• @voretaq7 I agree, but on a small number of routes such as LON-NYC, the operating costs were not hard to meet. The famous story at BA is that they used to do surveys of Concorde pax to find out what they should charge, but almost no one knew how much they had paid in the first place! So BA increased the price with zero effect on demand. – Calchas Jun 18 '15 at 19:57
• @Calchas even better, BA originally charged the same for Concorde as for their regular service and couldn't sell the tickets. When they raised the price, and launched a campaign promoting it as a "premium service" and built an image of Concorde as the ultimate in luxury and class, people started buying the seats and Concorde became profitable. Those people hadn't wanted to fly in the cramped Concorde seats before the price went up, but now they could brag about buying the expensive premium service their friends/competitors couldn't afford... – jwenting Jun 19 '15 at 5:37
• @jwenting Actually that makes perfect sense. Underpricing a premium service is the same as trying to sell an overpriced value service. The pricing must match the market segment. And knowing what it is you are selling does help... Not in marketing, and I have still run to people wondering why making their products cheaper dropped sales... It really does happen, weird as that sounds. – Ville Niemi Jun 20 '15 at 16:18
• @jwenting Well, on a competitive market you generally get what you pay for. Meaning if you buy more expensive, you are less likely to get fired for buying a lemon. There used to be saying "Nobody got fired for buying IBM" to that effect in the early neolithic when IBM still sold PCs. Additionally, more expensive the decision was, the more committed your bosses are to it and less likely there is to be failure that you will get blamed for due to inadequate budget or leadership failure. Failures caused by saving money are generally very expensive. – Ville Niemi Jun 21 '15 at 0:32

There are a few questions here but ill mainly address this one

Also, Concorde was developed 40 years ago. Are some more efficient supersonic Airliners possible today?

First off there is at least one company who has said they are working on this mainly for the high end market but working on it none the less.

Boeing took a crack at it years ago but the program was eventually stopped.

The primary reason that no super sonic aircraft have been developed since the Concorde is because the FAA prohibits super sonic flight over land. This means a few things. First off you limit your self to routes that are primarily if not only over water. Which means that you limit who you can sell the craft too. This of course makes it unattractive to a company from a production/cost stand point. Now you are probably thinking, why not fly sub sonic over land then hit the throttle when we turn out over water. This sounds great but generally the aerodynamics that make a super sonic plane a super sonic plane are not great at the lower speeds in the spectrum. Could something maybe be designed, sure, but the market is clearly limited.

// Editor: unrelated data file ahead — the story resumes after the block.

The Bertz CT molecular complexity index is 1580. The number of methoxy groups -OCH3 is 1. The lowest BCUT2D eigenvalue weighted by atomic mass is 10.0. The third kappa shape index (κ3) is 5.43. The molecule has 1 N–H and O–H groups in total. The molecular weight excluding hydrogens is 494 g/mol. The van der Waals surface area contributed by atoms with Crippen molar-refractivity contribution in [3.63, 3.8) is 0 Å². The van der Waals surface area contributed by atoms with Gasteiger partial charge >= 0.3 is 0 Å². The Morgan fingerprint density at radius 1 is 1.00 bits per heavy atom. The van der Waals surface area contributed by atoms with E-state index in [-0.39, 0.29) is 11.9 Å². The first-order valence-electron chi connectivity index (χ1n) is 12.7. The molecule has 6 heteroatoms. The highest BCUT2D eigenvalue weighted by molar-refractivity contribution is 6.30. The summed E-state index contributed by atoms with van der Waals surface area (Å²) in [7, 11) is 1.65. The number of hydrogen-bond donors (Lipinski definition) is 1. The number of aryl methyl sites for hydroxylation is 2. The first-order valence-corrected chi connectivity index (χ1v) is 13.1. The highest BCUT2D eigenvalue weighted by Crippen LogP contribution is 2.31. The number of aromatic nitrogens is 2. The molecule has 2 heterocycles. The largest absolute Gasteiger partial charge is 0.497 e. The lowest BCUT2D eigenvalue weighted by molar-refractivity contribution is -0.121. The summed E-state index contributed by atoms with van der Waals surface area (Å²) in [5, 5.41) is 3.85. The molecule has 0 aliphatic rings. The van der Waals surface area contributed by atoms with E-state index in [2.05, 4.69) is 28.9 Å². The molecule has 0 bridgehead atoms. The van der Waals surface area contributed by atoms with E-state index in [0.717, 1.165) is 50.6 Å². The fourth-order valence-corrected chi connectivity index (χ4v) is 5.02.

Cost is the main driving factor in aviation. It is cheap to develop a new car and bring it to market but planes require a much more stringent process which reflects in their price. As such airlines (and even GA consumers) want to get as much out of a plane (time wise) as they can. Supersonic aircraft experience stresses and heat that their subsonic counter parts don't. This makes them unattractive to potential buyers since the planes need more support to be kept in the air.

• Modern (as in the last 30 years or so) fighter jets are designed specifically for desirable trans-sonic performance at both high subsonic and supersonic speeds. the F-22 can supercruise (supersonic speed at military power, no afterburners). So you're right on both counts here; we have the technology, but cost and U.S. federal law are huge reasons it hasn't been done since Concorde. – KeithS Jun 22 '15 at 22:28
• Most other countries prohibit supersonic flight over land, too (some, but not all, have exceptions for military aircraft). – Toby Speight Mar 23 '18 at 13:35

I think this is a question about "how to design/build an airplane"... First of all, the Concorde was designed to have a 2.05 mach velocity and carry on 96-128 passengers, and the A380 was designed to have a 0.95 mach velocity and carry on ~500 passengers. This does not means that the A380 compromisses velocity over capacity. Someone could design and build an airplane to carry on the same amount of passengers as a A380, but fly as fast as the Concorde did. This hypothetical airplane must be VERY dificult and expensive to build and very expensive to operate, and surely non airport on Earth has ben build to handle it. When you design an airplane, the first thing you must have in mind is "what is this plane for?", because you are trying to "supply a demmand", and not trying to see "who would buy this s***t?". When an airline buys a plane, they have in mind

• This plane is going to fly from this airport to that specific airport in that specific path.
• XXX amount of passengers are going to buy tickets.